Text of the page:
Let me take a look at some sayings of Jesus in Matt chapter 5. Jesus says in Matthew chapter 5 that the poor in spirit are blessed and theirs is the kingdom of heaven. In Luke chapter 6 he says the poor are blessed and theirs is the kingdom of God. Are these the words a person who is a myth; are they words of a made up fanciful fairy tale? Are these statements in their originality, depth, and profundity the words of some fool or lunatic spinning myths and entertaining stories? These words will and will always challenge the world and the thinking that dominates our western society of materialism and goods and money acquisition. These words are not coming from the mouth of Apollo; Zeus; Jupiter; or Hermes; but clearly have a deeper and more profound source. Jesus says in Matt chapter 5 that anger is equivalent to murder and killing and lust equal to adultery. These sayings, number one, raise the moral law and bar immeasurably and, second, Jesus pinpoints the true source of murder and adultery, namely anger which leads to murder and killing, and lust which leads to adultery. Jesus then says not to swear an extension of not swearing falsely and further tells us not to resist evil and turn the other cheek when stricken. He commands us to love our enemies and pray for those who persecute you. I cite these sayings as the great extension of the moral vision Jesus commands us to follow. Again, I say are these most deep and profound sayings no more than coming from the mouth of a myth-maker? Is that how we are to understand them? I think not.
Let me take a short look at some thought of the Apostle Paul. He says in I Cor. 13 that if I speak with the tongues of men and angels but have not love I am a noisy gong or clanging cymbal and he does not to expand on the primacy of love. There is an even more telling passage in Gal 3:28 where the apostle says there is neither Jew nor Greek, there is neither slave nor free, there is neither male nor female, for you are all one in Christ Jesus. Both of these passages, written by St. Paul 2,000 years ago, reveal his thinking not be that of a crank or product of a myth but reveal his thinking to be not coming from mythology and not the product or some fanciful fairy tale but from a source of thinking and inspiration that few of us are capable of. It is tragic that this apostle was beheaded.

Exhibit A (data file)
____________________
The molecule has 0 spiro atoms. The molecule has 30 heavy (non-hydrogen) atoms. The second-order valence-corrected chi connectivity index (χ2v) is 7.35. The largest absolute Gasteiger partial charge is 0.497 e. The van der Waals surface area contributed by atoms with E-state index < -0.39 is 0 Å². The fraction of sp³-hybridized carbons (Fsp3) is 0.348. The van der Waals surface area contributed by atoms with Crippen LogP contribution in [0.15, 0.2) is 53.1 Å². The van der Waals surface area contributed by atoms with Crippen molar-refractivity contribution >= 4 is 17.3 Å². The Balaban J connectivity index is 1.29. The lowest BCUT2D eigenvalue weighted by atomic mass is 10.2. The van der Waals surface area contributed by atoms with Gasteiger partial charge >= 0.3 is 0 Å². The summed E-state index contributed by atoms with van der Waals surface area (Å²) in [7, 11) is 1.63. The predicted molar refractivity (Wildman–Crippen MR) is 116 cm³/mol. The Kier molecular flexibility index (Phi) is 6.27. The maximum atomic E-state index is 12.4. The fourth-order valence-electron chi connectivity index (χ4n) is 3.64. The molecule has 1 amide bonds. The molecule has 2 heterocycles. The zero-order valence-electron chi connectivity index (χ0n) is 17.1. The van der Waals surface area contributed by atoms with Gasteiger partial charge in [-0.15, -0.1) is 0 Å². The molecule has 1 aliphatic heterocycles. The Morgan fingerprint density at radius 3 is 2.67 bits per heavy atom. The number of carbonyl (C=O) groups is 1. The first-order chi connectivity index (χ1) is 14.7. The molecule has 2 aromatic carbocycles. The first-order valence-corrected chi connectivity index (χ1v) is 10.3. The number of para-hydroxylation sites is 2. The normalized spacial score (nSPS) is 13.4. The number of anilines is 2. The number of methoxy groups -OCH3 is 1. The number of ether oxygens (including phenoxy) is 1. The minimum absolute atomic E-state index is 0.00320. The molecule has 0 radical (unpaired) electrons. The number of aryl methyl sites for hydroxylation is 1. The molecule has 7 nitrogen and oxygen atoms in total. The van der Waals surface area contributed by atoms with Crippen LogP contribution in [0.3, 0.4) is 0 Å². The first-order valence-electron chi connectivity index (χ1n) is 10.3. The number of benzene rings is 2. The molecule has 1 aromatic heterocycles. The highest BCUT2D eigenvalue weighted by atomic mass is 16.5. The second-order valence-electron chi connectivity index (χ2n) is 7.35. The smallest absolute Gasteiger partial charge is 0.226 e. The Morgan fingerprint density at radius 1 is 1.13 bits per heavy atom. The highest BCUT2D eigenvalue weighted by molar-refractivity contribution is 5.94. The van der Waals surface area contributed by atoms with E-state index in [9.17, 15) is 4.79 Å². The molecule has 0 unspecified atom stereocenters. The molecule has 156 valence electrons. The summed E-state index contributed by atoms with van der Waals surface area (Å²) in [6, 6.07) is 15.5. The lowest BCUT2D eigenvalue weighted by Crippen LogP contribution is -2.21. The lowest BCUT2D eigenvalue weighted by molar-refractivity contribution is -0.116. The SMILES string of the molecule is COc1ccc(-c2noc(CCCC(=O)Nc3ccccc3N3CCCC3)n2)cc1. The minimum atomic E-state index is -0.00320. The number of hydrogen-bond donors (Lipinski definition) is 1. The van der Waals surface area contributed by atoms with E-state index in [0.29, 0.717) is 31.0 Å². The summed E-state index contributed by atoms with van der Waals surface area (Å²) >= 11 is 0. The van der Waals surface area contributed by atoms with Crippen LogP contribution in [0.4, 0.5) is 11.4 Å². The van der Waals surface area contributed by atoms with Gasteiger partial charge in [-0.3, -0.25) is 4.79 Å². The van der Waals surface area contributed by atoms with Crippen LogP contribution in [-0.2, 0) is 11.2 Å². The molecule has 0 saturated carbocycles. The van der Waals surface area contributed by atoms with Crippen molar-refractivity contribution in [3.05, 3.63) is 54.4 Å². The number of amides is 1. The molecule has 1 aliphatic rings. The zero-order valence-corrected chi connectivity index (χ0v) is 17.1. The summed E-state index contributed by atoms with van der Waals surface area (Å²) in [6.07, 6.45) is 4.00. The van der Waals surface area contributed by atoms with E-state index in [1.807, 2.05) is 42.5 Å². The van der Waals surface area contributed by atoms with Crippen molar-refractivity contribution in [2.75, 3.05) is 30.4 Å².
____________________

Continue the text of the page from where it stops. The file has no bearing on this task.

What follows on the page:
I would like to make two other comments before I end this essay. One cannot reach a solution of interpretation of the bible by crediting these moral sayings, which are obviously quite advanced and saying the miraculous and supernatural and the miracles attributed to Christ are mythology and fairytales. That is throwing out the baby with the bathwater. It comes down to either the profound biblical thinking and, if you will, revelation cannot be picked to our comfort or discomfort. We can, I suppose be happy with the moral and philosophical vision of the bible and leave it at that, but I say the biblical vision and revelation cannot be shaped to our modern fancy.
Finally, I make this last comment on the bible and in response to the comments of these good men that the bible is fairy tales, myths, and mythology In Exodus 20, the Decalogue says not to make graven images making clear that the true god is a spirit not an image or likeness (v. 4). The Decalogue also says, and this is most significant, that we are commanded not to covet an entirely mental action and thought. These are two examples of the advanced moral vision present in the bible where our thinking in the form of jealously is addressed and condemned and prohibited and, moreover, we are told that god is a spirit and is not an image of stone which was the case in some of the surrounding cultures.
I end this essay and do hope that those who read it will come to some extent understand the error in labeling the bible as myths, mythology, and fairy tales, when in fact its depth or thought none of us can fully plumb.